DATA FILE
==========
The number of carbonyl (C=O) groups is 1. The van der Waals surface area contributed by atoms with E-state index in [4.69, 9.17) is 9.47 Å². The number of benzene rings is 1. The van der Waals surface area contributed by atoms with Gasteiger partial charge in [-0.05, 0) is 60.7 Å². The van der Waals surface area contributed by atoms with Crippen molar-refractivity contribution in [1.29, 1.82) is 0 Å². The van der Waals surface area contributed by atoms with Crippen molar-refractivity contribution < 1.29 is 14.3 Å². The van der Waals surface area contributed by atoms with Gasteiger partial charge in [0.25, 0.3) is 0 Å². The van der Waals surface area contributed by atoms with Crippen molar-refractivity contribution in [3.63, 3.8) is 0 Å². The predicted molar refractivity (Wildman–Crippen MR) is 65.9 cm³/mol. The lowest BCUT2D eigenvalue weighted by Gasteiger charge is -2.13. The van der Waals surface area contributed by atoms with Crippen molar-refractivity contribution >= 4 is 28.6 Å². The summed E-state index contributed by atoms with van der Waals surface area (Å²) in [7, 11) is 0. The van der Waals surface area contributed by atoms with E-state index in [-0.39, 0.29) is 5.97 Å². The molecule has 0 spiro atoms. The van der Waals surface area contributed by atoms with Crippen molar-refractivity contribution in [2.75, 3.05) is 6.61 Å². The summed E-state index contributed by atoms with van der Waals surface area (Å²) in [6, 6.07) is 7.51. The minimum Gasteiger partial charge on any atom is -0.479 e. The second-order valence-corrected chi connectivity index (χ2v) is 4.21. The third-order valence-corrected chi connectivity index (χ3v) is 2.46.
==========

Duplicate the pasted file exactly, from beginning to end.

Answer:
The number of carbonyl (C=O) groups is 1. The van der Waals surface area contributed by atoms with E-state index in [4.69, 9.17) is 9.47 Å². The number of benzene rings is 1. The van der Waals surface area contributed by atoms with Gasteiger partial charge in [-0.05, 0) is 60.7 Å². The van der Waals surface area contributed by atoms with Crippen molar-refractivity contribution in [1.29, 1.82) is 0 Å². The van der Waals surface area contributed by atoms with Crippen molar-refractivity contribution < 1.29 is 14.3 Å². The van der Waals surface area contributed by atoms with Gasteiger partial charge in [0.25, 0.3) is 0 Å². The van der Waals surface area contributed by atoms with Crippen molar-refractivity contribution in [3.63, 3.8) is 0 Å². The predicted molar refractivity (Wildman–Crippen MR) is 65.9 cm³/mol. The lowest BCUT2D eigenvalue weighted by Gasteiger charge is -2.13. The van der Waals surface area contributed by atoms with Crippen molar-refractivity contribution >= 4 is 28.6 Å². The summed E-state index contributed by atoms with van der Waals surface area (Å²) in [7, 11) is 0. The van der Waals surface area contributed by atoms with E-state index in [-0.39, 0.29) is 5.97 Å². The molecule has 0 spiro atoms. The van der Waals surface area contributed by atoms with Crippen molar-refractivity contribution in [2.75, 3.05) is 6.61 Å². The summed E-state index contributed by atoms with van der Waals surface area (Å²) in [6, 6.07) is 7.51. The minimum Gasteiger partial charge on any atom is -0.479 e. The second-order valence-corrected chi connectivity index (χ2v) is 4.21. The third-order valence-corrected chi connectivity index (χ3v) is 2.46.